Among the dead were four children who were buried alive when a mudslide crushed their home in San Jose Pinula, 17km east of the capital, the National Disaster Agency (Conred) said.

Elsewhere in the capital, four people died and 11 were missing after floods swept through their homes as the storm front's outer fringes lashed western Guatemala with rainfall.

Twelve Austrian tourists were rescued from a resort area that was cut off.

Ash fallout

"We have 3,377 people affected by the storm, with 574 homes damaged by rains brought by storm Agatha," David de Leon, a Conred spokesman, said.

It is feared that the rains will turn the volcanic ash from Pacaya into cement-like mud [AFP]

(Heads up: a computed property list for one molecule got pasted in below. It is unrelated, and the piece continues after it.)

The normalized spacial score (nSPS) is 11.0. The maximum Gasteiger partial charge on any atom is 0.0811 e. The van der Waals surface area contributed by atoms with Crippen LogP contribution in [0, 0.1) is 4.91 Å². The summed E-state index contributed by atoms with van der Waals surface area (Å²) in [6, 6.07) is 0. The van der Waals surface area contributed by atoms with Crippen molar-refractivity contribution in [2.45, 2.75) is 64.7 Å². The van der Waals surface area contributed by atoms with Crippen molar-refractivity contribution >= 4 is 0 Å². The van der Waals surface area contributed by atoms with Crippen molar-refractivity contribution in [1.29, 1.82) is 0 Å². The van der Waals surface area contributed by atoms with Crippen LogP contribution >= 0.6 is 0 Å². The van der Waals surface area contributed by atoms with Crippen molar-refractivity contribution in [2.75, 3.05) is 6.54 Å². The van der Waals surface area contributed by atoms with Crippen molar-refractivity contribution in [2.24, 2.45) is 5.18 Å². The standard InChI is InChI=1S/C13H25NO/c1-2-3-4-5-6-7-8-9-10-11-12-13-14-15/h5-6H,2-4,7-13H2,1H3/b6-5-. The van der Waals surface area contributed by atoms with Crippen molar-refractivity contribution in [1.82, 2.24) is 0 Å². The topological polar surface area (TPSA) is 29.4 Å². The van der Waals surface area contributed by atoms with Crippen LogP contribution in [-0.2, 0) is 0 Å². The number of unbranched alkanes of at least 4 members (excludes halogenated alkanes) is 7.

He said the eye of the storm was expected to make landfall overnight along  Guatemala's western coast, bringing even heavier rains and stronger winds on Sunday.

"We believe Agatha could wreak more damage in the country than tropical storm Mitch (1998) and Hurricane Stan (2005)," Ronaldo Robles, the spokesman for Guatemala's President Alvaro Colom, said.

Colom earlier said the government was considering putting the entire country under a state of emergency, extending one he declared on Friday in an area around the Pacaya volcano.

Hundreds of people are in shelters after the Pacaya erupted on Thursday, billowing clouds of ash that has blocked drainage systems.

Officials fear the rains will turn the black volcanic ash into cement-like mud.

The ash fallout has closed the country's biggest airport in Guatemala City for five days.